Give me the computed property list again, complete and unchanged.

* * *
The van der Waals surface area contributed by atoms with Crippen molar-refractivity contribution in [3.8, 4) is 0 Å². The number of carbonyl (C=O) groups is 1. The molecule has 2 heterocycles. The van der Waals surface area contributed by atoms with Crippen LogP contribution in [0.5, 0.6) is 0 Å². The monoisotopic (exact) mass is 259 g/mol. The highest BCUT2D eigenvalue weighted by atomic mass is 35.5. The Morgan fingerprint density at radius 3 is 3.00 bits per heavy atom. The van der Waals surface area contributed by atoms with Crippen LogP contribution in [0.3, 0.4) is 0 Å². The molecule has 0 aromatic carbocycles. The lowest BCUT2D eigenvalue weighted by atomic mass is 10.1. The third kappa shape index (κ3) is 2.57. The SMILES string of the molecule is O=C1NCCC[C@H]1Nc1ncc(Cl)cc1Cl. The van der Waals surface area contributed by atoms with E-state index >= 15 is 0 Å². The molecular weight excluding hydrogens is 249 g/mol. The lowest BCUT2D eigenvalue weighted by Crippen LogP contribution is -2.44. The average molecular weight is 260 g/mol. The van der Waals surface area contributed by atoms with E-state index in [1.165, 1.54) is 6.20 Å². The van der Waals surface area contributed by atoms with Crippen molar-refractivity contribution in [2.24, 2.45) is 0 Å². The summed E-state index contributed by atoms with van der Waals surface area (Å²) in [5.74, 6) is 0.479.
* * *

The van der Waals surface area contributed by atoms with Crippen molar-refractivity contribution in [3.8, 4) is 0 Å². The number of carbonyl (C=O) groups is 1. The molecule has 2 heterocycles. The van der Waals surface area contributed by atoms with Crippen LogP contribution in [0.5, 0.6) is 0 Å². The monoisotopic (exact) mass is 259 g/mol. The highest BCUT2D eigenvalue weighted by atomic mass is 35.5. The Morgan fingerprint density at radius 3 is 3.00 bits per heavy atom. The van der Waals surface area contributed by atoms with Crippen LogP contribution in [0.3, 0.4) is 0 Å². The molecule has 0 aromatic carbocycles. The lowest BCUT2D eigenvalue weighted by atomic mass is 10.1. The third kappa shape index (κ3) is 2.57. The SMILES string of the molecule is O=C1NCCC[C@H]1Nc1ncc(Cl)cc1Cl. The van der Waals surface area contributed by atoms with E-state index >= 15 is 0 Å². The molecular weight excluding hydrogens is 249 g/mol. The lowest BCUT2D eigenvalue weighted by Crippen LogP contribution is -2.44. The average molecular weight is 260 g/mol. The van der Waals surface area contributed by atoms with E-state index in [1.165, 1.54) is 6.20 Å². The van der Waals surface area contributed by atoms with Crippen molar-refractivity contribution in [2.24, 2.45) is 0 Å². The summed E-state index contributed by atoms with van der Waals surface area (Å²) in [5.74, 6) is 0.479.